This post was originally published on Pass the Chalk.
Youâ€™d likely never know. I live in a hip neighborhood. I wear (often thrifted) suit coats. But I have something to tell you: Iâ€™m one of the many, many teachers who are underpaid. In terms of hours worked vs. pay, my actual hourly wage is pretty abysmal.
Most conversations I have with strangers or family members eventually come around to this little elephant in the room. The inevitable point it seems they must make is â€œteachers donâ€™t get paid enough.â€ Itâ€™s as if, if they didnâ€™t say that, I had assumed that they were among the type whoâ€™d like to see me living out a daily struggle to survive.
These comments come from all over the landscape of our country: from my uber-liberal friends to my Scott Walker-loving Grandpa. Thereâ€™s also always a clear or subtle undertone of â€œhardworking teachers like you should get paid more, but those other, lazy teachers shouldnâ€™t.â€ Whichever â€œlazyâ€ teacher they may be thinking of, I havenâ€™t met many. In fact, a growing number of us areworking second jobs to make ends meet.
I think it works similarly to gay rights. If someone knows a gay person well,they are far more likely to vote for pro-gay measures. I think that the more teachers one knows, the more likely they are to support a competitive salary.
Reading Diane Ravitchâ€™s blogs on this topic, as a teacher, is painfully depressing. It is there that Iâ€™ve read about many teachers in North Carolina facing dangerously low morale and dwindling retention after the state did away with pay increases for Masters degrees. Though there is some action going on to increase wages in the state, losing any recognition for advanced degrees is pretty depressing business.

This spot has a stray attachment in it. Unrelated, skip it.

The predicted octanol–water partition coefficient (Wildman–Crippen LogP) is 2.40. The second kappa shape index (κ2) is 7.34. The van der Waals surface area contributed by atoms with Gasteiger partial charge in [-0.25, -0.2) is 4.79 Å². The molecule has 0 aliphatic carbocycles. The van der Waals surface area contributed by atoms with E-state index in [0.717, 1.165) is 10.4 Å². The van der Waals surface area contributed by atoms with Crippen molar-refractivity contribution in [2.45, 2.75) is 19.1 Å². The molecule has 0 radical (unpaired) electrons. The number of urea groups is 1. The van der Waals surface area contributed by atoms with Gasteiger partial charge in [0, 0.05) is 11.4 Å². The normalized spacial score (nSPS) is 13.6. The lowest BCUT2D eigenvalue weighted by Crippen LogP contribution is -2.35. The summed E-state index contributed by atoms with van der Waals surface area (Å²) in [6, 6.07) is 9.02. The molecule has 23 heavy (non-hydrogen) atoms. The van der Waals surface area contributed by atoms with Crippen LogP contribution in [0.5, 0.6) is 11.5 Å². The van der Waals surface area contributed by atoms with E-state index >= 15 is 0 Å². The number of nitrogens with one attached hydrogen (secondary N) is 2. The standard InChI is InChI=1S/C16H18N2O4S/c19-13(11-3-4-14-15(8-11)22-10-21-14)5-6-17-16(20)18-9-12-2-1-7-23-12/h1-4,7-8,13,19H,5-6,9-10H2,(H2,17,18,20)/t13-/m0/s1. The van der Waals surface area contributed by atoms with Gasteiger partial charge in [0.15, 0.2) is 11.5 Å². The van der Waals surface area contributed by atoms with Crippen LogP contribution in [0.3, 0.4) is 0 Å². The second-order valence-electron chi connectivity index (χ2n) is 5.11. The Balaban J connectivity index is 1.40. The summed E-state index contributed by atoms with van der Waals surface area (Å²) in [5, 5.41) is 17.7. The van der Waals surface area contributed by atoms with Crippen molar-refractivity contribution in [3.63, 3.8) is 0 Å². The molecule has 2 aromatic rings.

Sure, getting an advanced degree isnâ€™t a guarantee for student success (I had an awful math teacher with a PhD in high schoolâ€¦), but to gut any recognition of it entirely is pretty ridiculous.
An interesting initiative on this front is The Teacher Salary Project (not to be confused with The New Teacher Project!).
Theyâ€™re advocating for state governors to commit to significantly raising teachers salaries.
The most interesting, and depressing, portion of the site is likely the nationwide map. Hover over your state and youâ€™ll see how much is spent per pupilâ€¦and how much is spent per prison inmate. I havenâ€™t been hiding under a rock, but to see the stark, stark contrast between the two is astonishing.
Whatâ€™s more, as a nation, our average teacherâ€™s compensation has gone down. There are only a few states where it has gone up in any significant way.
As a young person with an unsure future, I can survive off of what Iâ€™m making as a teacher. I know some who view their time in the classroom through almost a Peace Corps lens, as their pay was so little, their hours so long, and their classroom spending so great, that they literally were giving everything they had.
Even if they donâ€™t â€œcome outâ€ to you, you surely know an underpaid teacher. Even if you donâ€™t have a sibling, child or BFF in the industry, do some six degrees of separation and youâ€™ll find someone whoâ€™s hiding in the over-worked, under-paid closet. If youâ€™d like to see them more fairly compensated for their work, use the Teacher Salary Projectâ€™s Governorsâ€™ Challenge to reach out to your governor. Itâ€™s a small step toward solidarity that helps affirm the tremendous work educators do every day.